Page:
[content warning: allusions to sexual assault and incest]
The thunder started before the rain did, rumbling as the world became darker and darker. The thick ropes were rough against her back and legs, holding her in, protecting her, as the world faded from sight. She shivered as the first rain drops touched her gently, before they made her cold. Her net swung a little as the wind gusted. She had hung it securely weeks ago while tears blurred her vision, a tense apathy the only sign of her anguish.
She closed her eyes and curled herself up within the thick brown ropes. The rain began, gentle as no human touch ever was, whispering over the echoes of bruises. It was quiet at first. Just a hush, a silence, a question. Black and silver and invisible like the ghosts. The ropes kept them out, but when the world vanished, they were there. It was part of why she had come.
Her cat was the first. The only one who was blameless.
Then her father. Then her mother. Then her boyfriend.
Had she murdered them?
The water gushed down now, drenching her, bathing her, forgiving her. She thought she was crying, but there was so much water running down her face she wasn’t sure. She rubbed her wet arms with her hands, washing them. She rubbed at her bitten fingernails, hoping the blood would be cleaned from under them.
The rain was loud now. Pounding, hissing, roaring, tapping. A constant wave of oblivion, erasing even memories from her ears. Something in her broke free.
Water was life-giving, life-heralding, life-sustaining. But it had also been there through everything, anchoring memories she had no wish to anchor.
The water her father threw at her face, to shut her up. The water he held her head under, to punish her.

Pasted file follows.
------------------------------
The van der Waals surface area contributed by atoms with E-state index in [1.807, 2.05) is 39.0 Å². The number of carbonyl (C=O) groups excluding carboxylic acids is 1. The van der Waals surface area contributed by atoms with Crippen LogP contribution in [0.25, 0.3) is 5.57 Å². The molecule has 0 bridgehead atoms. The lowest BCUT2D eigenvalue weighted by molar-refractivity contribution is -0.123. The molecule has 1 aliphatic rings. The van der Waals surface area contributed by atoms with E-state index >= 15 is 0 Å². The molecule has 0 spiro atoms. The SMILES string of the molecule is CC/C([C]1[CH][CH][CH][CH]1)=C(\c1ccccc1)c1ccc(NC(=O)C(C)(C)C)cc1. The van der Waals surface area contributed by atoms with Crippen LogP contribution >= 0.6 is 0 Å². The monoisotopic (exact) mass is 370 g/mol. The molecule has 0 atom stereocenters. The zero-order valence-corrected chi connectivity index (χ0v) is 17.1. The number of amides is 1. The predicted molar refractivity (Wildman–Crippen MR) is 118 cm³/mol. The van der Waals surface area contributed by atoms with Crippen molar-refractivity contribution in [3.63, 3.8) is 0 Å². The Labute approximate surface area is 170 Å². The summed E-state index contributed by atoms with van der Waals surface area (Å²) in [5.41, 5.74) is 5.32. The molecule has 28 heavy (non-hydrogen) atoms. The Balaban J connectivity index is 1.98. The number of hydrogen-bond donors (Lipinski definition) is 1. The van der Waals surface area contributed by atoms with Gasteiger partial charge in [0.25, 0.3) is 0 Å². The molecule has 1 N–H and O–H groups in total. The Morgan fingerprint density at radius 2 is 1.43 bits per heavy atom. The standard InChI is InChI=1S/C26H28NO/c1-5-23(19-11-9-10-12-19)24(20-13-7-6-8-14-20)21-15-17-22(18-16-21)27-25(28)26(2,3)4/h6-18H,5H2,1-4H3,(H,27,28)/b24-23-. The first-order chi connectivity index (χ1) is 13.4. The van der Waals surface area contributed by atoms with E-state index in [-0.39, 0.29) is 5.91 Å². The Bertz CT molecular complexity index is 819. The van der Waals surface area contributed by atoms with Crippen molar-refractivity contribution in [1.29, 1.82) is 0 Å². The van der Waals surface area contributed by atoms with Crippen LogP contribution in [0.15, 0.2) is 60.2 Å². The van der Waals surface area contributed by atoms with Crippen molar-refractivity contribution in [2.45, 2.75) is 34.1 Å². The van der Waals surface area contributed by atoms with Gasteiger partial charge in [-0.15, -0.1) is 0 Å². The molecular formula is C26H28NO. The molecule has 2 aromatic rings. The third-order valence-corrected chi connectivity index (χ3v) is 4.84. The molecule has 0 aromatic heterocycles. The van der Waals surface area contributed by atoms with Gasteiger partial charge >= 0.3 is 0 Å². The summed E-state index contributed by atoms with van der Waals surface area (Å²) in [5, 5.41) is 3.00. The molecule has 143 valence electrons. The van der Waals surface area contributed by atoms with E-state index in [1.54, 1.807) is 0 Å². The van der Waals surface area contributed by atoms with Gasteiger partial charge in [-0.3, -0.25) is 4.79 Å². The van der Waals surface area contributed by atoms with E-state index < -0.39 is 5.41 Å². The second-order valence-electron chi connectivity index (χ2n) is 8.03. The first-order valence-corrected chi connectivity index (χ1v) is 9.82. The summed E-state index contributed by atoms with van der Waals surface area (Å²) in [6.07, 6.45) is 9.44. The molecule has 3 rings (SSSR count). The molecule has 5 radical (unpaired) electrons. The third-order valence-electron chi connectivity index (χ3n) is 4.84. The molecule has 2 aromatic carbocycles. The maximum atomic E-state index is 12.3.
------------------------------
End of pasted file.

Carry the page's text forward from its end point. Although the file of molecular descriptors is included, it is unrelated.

A water glass beside her blank-eyed mother. A water bowl hidden under the bed for Ebony.
And the water of blood pooling around her knees as she cradled her sweetheart’s body.
This was her punishment: these ropes, this night, this rain. And it was also her mercy.
There was no colour left, so she began to imagine it. She saw violet and lavender in the glint of the rain. Indigo and sapphire in the swirl of the shadows. Silver and smoke in the lingering dead.
Let’s play a game, her father had said.
I’m almost done, said her boyfriend.
She clawed at her head, pulled at her hair, and flew.
Ebony: a spark of light. She missed him with a shattered heart that loved far too much.
But maybe, if she hadn’t loved him, she would have run. Maybe love had been her real captor.
Thunder rumbled again, but again, no lightning. Nothing to light up the void.
She strained up toward the steady rush of the rain, letting it blind her, letting it erase the truth. The greatest punishment of all was being forced to remember.
She was a murderer, but she pretended she wasn’t. She was mad, but she welcomed the madness. She wanted peace. She wanted freedom. She didn’t know what they were.
Let’s play a game.
Her father’s words, seared into her memory like a brand into her flesh. She didn’t want to remember them. She didn’t want to remember her happiness at his attention, before the door closed and everything became a secret.